COVID-19 Risks Outlook: A Preliminary Mapping and Its Implications
Economic distress dominates companies’ top concerns, yet leaders must act now to address the knock-on effect of far-reaching environmental, societal, and technological risks.
COVID-19 Risks Outlook: A Preliminary Mapping and Its Implications, published by the World Economic Forum with support from Marsh & McLennan, examines familiar risks that may be amplified by the pandemic and new ones that may emerge.
The report draws on survey results of nearly 350 senior risk professionals who were asked to identify their biggest concerns over the next 18 months for both the world and their business.
Economic distress, another pandemic, and protectionism are among the top concerns.
The likely depth and longevity of the economic fallout unsurprisingly dominates companies’ risks perceptions. These include a prolonged recession, the weakening fiscal position of major economies, tighter restrictions on the cross-border movement of goods and people, the protracted disruption of global supply chains, and an increase in cyber-attacks and data fraud.
Four areas of global concern in the new emerging risks landscape
Economic shifts: Emerging risks from structural change
COVID-19 has diminished economic activity, required trillions of dollars in response packages, and is likely to cause structural shifts in the global economy going forward, as countries plan for recovery and revival.
A build-up of debt is likely to burden government budgets and corporate balances for many years, global economic relations could be reshaped, and emerging economies could be at risk of submerging into a deeper crisis. Businesses could face increasingly challenging consumption, production, and competition patterns.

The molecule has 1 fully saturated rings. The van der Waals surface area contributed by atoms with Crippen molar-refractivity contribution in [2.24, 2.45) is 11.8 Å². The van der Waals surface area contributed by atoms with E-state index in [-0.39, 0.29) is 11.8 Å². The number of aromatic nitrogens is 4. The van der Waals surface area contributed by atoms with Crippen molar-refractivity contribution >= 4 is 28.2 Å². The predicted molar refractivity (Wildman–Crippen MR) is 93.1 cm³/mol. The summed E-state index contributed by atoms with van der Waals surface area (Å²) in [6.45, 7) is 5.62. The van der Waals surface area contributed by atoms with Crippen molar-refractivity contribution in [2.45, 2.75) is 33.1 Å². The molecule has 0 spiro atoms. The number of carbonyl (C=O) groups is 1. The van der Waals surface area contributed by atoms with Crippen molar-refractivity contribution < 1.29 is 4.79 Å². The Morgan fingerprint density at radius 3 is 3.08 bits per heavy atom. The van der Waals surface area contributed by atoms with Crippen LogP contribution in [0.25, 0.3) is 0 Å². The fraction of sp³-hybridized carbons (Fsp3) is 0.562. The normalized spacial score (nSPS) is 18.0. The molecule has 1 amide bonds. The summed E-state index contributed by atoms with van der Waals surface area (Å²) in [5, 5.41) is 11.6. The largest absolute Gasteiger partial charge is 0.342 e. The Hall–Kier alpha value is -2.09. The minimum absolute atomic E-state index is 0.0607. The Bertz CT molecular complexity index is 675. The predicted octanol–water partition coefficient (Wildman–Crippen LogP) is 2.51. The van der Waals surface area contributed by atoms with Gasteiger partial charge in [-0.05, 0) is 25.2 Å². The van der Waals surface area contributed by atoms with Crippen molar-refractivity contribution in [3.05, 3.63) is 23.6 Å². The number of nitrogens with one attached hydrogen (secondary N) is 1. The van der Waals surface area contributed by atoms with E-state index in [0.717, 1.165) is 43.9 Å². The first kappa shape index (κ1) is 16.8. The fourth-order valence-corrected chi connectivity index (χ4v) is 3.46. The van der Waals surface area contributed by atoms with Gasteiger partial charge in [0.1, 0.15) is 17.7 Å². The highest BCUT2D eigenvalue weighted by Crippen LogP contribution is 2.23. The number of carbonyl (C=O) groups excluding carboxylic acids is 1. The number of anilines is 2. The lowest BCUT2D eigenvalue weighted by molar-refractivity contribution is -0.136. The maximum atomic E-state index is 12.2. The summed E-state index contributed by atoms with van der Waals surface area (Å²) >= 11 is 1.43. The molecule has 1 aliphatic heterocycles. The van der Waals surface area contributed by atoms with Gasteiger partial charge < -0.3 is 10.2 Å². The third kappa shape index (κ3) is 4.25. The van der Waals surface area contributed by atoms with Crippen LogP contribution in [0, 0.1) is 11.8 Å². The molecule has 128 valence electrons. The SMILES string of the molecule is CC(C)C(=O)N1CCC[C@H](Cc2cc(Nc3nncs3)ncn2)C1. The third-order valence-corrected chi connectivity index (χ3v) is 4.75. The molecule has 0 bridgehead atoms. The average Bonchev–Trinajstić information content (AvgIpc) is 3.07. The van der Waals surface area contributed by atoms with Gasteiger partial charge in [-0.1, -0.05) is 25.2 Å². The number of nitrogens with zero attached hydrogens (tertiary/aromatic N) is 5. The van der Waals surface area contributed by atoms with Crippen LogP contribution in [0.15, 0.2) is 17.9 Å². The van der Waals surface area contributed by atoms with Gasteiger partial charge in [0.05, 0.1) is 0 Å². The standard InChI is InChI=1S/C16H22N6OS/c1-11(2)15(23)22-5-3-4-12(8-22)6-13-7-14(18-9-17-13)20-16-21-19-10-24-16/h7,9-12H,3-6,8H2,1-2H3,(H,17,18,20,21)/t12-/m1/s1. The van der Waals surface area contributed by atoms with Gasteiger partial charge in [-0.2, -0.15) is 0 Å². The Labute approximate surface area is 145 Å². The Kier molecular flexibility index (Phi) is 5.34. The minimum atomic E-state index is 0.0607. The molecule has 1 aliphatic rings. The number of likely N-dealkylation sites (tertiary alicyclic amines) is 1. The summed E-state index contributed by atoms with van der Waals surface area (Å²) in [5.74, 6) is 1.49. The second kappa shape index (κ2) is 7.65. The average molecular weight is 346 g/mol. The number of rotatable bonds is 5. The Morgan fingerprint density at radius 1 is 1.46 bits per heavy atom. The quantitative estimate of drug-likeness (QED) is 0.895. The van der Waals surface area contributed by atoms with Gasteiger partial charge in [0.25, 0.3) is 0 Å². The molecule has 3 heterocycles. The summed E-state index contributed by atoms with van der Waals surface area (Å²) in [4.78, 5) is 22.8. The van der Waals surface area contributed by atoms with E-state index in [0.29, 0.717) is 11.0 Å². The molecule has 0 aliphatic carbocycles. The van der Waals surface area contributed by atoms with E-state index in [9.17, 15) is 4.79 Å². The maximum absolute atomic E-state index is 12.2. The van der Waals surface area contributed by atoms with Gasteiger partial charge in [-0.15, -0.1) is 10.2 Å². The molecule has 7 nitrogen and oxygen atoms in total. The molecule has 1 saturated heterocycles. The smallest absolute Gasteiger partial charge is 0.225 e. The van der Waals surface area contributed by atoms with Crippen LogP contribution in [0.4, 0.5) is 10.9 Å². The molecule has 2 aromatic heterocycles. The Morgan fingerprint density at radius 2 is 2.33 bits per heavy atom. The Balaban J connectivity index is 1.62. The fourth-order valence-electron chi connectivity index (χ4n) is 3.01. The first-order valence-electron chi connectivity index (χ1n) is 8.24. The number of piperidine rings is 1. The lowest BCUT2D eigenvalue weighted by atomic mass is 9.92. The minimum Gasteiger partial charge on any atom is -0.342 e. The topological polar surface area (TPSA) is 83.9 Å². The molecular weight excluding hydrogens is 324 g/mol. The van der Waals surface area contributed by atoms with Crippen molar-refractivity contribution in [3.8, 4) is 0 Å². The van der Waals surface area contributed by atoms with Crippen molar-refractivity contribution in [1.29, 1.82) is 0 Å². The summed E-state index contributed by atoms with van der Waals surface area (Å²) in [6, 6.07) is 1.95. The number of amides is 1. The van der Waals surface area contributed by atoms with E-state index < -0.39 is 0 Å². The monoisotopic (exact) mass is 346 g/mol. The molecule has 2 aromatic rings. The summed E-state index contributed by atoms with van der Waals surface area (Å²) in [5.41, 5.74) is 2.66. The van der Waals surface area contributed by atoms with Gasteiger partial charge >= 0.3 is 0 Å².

Sustainability setbacks: Emerging risks from stalling progress
As countries start to reboot their economies, new working practices and attitudes towards traveling, commuting, and consumption may make it easier to achieve a lower carbon and more sustainable recovery. But omitting sustainability criteria in recovery efforts or returning to an emissions-intensive global economy risks hampering the climate resilient low-carbon transition.
Years of progress could be lost through underinvestment in industry decarbonization initiatives, infrastructure renewal, and institutional adaptation. This would give way to a vicious cycle of continued environmental degradation, biodiversity loss, and further zoonotic infectious disease outbreaks, as well as more damaging disasters.
Societal anxieties: Emerging risks from social disruptions
High levels of concern about another infectious disease outbreak indicates the persistent fragility of public health systems and the vulnerability of societies to repeated shutdowns. High structural unemployment is likely to exacerbate inequality and affect mental health and societal cohesion.
An accelerated automation of the workforce is also likely to affect individual and societal well-being. One third of respondents also expect a developing economy to collapse in the medium term, which would have dire humanitarian consequences. In some countries, the educational and wealth prospects of the younger generation may also be under threat.
Technology dependence: Emerging risks from abrupt adoption
Technology has been central to the way people, companies, and governments have managed the COVID-19 crisis, and the contact-free economy may create new employment opportunities in a post-pandemic world.
However, a greater dependence on technology has increased cybersecurity risks. Nearly two-fifths of the risk experts surveyed reckoned that new working patterns leading to cyber-attacks and data fraud was highly likely. A rapid roll-out of new technology solutions has exacerbated other risks, such as digital fragmentation, privacy violations, and inequality.
COVID-19 is likely to challenge technology governance expectations, and mistrust in, or the misuse of, technology could have lasting societal effects.
Implications for decision-makers
The legacy of the COVID-19 crisis will ultimately be determined by our collective ability to understand and preempt interdependent global risks, while being mindful of social, economic, and political imperatives.
The report sets out 20 challenges and questions that can be used as a starting point for framing discussions between businesses, governments, and societies worldwide.